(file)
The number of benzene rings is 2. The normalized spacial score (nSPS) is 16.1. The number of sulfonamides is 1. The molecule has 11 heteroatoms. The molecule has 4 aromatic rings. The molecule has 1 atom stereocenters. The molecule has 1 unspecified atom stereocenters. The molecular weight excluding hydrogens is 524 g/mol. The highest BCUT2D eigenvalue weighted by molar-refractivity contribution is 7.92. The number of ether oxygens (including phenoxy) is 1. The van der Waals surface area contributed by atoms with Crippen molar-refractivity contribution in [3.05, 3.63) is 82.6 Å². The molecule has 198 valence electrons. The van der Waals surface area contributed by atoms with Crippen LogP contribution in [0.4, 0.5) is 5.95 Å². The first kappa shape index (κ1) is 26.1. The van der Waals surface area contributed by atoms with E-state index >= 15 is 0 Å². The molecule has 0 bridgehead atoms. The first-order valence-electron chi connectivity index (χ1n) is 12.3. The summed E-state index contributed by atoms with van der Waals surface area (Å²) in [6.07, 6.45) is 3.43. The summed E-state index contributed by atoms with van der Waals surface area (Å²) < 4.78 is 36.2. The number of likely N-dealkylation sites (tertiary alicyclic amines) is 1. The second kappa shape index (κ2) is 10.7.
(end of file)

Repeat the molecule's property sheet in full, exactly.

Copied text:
The number of benzene rings is 2. The normalized spacial score (nSPS) is 16.1. The number of sulfonamides is 1. The molecule has 11 heteroatoms. The molecule has 4 aromatic rings. The molecule has 1 atom stereocenters. The molecule has 1 unspecified atom stereocenters. The molecular weight excluding hydrogens is 524 g/mol. The highest BCUT2D eigenvalue weighted by molar-refractivity contribution is 7.92. The number of ether oxygens (including phenoxy) is 1. The van der Waals surface area contributed by atoms with Crippen molar-refractivity contribution in [3.05, 3.63) is 82.6 Å². The molecule has 198 valence electrons. The van der Waals surface area contributed by atoms with Crippen LogP contribution in [0.4, 0.5) is 5.95 Å². The first kappa shape index (κ1) is 26.1. The van der Waals surface area contributed by atoms with E-state index >= 15 is 0 Å². The molecule has 0 bridgehead atoms. The first-order valence-electron chi connectivity index (χ1n) is 12.3. The summed E-state index contributed by atoms with van der Waals surface area (Å²) in [6.07, 6.45) is 3.43. The summed E-state index contributed by atoms with van der Waals surface area (Å²) < 4.78 is 36.2. The number of likely N-dealkylation sites (tertiary alicyclic amines) is 1. The second kappa shape index (κ2) is 10.7.